Google and Android manufacturers always aim to keep their hardware and software security robust. However, a vulnerability found in Qualcomm SoCs recently revealed by Check Point Research is quite frightening. The vulnerability can allow a harmful application to patch software with MSM Qualcomm modem chips, which gives the actor access to call logs and chat history and can even record conversations. Check Point Research's breaking down of vulnerability is quite technical. "QMI is present on approximately 30% of all mobile phones in the world but little is known about its role as a possible attack vector," the report says. 

In simple terms, it found vulnerabilities in QMI (Qualcomm Modem Interface) software modem layer and debugger service connections, that let the vulnerability to patch software dynamically and escape the general security mechanisms. General 3rd party applications do not have the safety mechanisms to gain access to QMI, however, if any more critical aspects are exploited in Android, the attack can prove beneficial. Researchers that found the vulnerabilities believe that harmful apps can secretly listen to your calls and also record them, unlock a sim card and even steal call logs and messages. 

Experts believe that the vulnerable QMI software found during the investigation might be present in around 40% of smartphones, from brands Google, LG, Xiaomi, OnePlus, Samsung, etc. Basic info regarding the methods used in the attack was explained by the experts, but the technicalities of the attack weren't mentioned in the report to prevent any malicious actor from learning how to use the vulnerabilities. Currently, no evidence suggests that the attack is being used in the open. 

Check Point Research says "we discovered a vulnerability in a modem data service that can be used to control the modem and dynamically patch it from the application processor. An attacker can use such a vulnerability to inject malicious code into the modem from Android. It gives the attacker access to the user’s call history and SMS, as well as the ability to listen to the user’s conversations. A hacker can exploit the vulnerability to unlock the SIM, thereby overcoming the limitations of the service providers imposed on the mobile device."

App Census Study Reveals that Android Devices Leak User Data Stored in Contact Tracing Applications

 

According to security experts, hundreds of third-party applications on Android devices have access to confidential information collected by Google and Apple API contact-tracking devices. The Department of Homeland Security provided about $200,000 to App Census, a U.S. start-up that specializes in data protection practices in Android applications, earlier this year for testing and validating the reliability of contact tracking apps.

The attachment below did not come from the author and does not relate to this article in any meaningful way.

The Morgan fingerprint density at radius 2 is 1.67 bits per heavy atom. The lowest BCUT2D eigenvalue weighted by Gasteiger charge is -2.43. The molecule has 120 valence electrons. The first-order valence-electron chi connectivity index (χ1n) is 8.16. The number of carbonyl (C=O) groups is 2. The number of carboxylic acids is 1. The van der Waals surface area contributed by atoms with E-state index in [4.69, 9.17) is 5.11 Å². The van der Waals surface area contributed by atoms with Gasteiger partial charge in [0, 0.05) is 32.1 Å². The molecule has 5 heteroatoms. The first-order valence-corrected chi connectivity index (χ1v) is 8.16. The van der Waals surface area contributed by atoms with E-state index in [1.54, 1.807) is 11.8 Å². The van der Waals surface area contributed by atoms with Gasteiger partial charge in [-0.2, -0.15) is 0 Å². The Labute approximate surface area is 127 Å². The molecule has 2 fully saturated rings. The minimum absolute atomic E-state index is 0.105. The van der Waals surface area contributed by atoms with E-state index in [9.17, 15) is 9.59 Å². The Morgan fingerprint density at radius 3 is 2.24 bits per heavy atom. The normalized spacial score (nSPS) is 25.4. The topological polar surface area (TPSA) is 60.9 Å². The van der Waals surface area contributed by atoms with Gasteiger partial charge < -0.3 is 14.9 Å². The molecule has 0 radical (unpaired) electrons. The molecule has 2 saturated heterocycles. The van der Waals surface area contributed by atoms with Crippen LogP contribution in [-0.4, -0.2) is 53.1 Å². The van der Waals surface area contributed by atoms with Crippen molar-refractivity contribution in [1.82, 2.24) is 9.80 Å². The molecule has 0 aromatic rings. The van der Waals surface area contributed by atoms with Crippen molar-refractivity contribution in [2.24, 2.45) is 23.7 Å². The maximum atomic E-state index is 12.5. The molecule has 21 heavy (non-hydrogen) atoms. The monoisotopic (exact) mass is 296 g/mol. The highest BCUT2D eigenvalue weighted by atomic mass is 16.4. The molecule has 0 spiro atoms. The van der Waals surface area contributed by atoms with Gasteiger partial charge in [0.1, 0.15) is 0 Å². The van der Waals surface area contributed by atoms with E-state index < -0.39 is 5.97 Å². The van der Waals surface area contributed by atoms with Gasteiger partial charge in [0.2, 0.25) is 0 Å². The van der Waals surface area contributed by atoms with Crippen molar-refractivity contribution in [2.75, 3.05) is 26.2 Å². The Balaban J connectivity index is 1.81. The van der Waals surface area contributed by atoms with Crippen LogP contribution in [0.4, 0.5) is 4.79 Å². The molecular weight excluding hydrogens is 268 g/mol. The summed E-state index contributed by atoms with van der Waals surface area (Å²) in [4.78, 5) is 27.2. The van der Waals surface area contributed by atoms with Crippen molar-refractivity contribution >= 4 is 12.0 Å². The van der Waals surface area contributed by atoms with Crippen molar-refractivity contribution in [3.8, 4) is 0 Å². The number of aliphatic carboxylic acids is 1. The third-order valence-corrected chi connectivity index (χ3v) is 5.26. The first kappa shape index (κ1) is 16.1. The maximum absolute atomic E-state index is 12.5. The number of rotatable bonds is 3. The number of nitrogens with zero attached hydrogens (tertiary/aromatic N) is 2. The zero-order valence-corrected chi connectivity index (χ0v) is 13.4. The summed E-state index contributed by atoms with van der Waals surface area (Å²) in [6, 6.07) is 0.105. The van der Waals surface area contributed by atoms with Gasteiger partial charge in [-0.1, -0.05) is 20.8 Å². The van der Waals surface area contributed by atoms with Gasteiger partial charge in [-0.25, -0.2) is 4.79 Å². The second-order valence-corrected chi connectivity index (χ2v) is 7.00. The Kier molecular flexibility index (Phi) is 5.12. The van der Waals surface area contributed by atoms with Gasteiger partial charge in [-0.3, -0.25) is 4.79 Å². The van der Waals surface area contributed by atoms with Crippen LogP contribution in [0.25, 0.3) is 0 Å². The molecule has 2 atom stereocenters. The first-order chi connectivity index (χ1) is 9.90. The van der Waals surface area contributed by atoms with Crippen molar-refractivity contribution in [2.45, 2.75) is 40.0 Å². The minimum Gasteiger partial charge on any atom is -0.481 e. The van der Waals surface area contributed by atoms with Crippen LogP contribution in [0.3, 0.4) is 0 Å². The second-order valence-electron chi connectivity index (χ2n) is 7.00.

The researchers of the business observed that the primary contact tracking information inside the device's system logs are recorded by Android Phones logging data from applications that use Google and Apple's Exposure Notifications System (ENS), that is used for collecting details, and usually where applications receive usage analytics and malfunction reports data. 

In an effort to assist medical authorities around the globe to develop contact tracing apps associated with the data protection requirement underlying the Android and iOS ecosystems, Google and Apple jointly launched ENS last year. API built by Apple and Google allows governments to build decentralized Bluetooth-based contact tracking software. 

The app-equipped devices send confidential, regularly changing IDs, known as RPIs, that are diffused via Bluetooth in such a way that nearby telephones that also use the application can be "heard". 

The observations of App Census reveal that the two Tech Giants' privacy pledge has certain deficiencies. Both transmitted and heard RPIs can indeed be identified in the machine logs of Android phones – as well as the device even records the existing Bluetooth MAC address of the destination server on RPIs that have been heard. Thus App Census found many ways of using and computing datasets to conduct data protection attacks since the RPI and the Bluetooth MAC addresses are unique and anonymized.

"Of course, the information has to be logged somewhere to do the contact-tracing, but that should be internally in the ENS," Gaetan Leurent, a researcher at the French National Institute for Research in Digital Science and Technology (INRIA), stated. "It is unsettling that this information was stored in the system log. There is no good reason to put it there." 

The RPIs could have been used along with different pieces of datasets to determine that whether users checked for COVID-19 positively, whether they had contacted an infectious individual or whether two persons met each other with access to device registers from multiple users. It is meant to preserve privacy in the contact tracing process, and precisely this type of data should be avoided. Therefore, the entire defense which should form the foundation of this protocol is defeated.